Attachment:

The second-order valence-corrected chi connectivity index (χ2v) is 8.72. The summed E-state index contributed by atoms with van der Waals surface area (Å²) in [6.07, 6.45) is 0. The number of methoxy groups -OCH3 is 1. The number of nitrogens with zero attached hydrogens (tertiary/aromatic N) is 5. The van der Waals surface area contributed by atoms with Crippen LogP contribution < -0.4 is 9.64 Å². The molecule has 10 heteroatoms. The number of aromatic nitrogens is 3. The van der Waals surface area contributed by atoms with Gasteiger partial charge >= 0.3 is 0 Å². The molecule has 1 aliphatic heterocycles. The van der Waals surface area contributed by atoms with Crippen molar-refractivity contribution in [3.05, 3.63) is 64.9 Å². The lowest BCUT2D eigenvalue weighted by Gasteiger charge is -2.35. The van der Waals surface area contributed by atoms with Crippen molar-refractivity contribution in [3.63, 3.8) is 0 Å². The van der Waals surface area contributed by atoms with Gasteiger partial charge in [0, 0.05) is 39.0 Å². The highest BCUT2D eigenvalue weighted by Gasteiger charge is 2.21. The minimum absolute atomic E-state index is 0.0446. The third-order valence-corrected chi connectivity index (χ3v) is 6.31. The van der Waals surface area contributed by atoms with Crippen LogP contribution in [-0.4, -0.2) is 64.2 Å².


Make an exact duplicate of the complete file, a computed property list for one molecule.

The second-order valence-corrected chi connectivity index (χ2v) is 8.72. The summed E-state index contributed by atoms with van der Waals surface area (Å²) in [6.07, 6.45) is 0. The number of methoxy groups -OCH3 is 1. The number of nitrogens with zero attached hydrogens (tertiary/aromatic N) is 5. The van der Waals surface area contributed by atoms with Crippen LogP contribution < -0.4 is 9.64 Å². The molecule has 10 heteroatoms. The number of aromatic nitrogens is 3. The van der Waals surface area contributed by atoms with Gasteiger partial charge >= 0.3 is 0 Å². The molecule has 1 aliphatic heterocycles. The van der Waals surface area contributed by atoms with Crippen molar-refractivity contribution in [3.05, 3.63) is 64.9 Å². The lowest BCUT2D eigenvalue weighted by Gasteiger charge is -2.35. The van der Waals surface area contributed by atoms with Crippen molar-refractivity contribution in [3.63, 3.8) is 0 Å². The van der Waals surface area contributed by atoms with Gasteiger partial charge in [0, 0.05) is 39.0 Å². The highest BCUT2D eigenvalue weighted by Gasteiger charge is 2.21. The minimum absolute atomic E-state index is 0.0446. The third-order valence-corrected chi connectivity index (χ3v) is 6.31. The van der Waals surface area contributed by atoms with Crippen LogP contribution in [-0.4, -0.2) is 64.2 Å².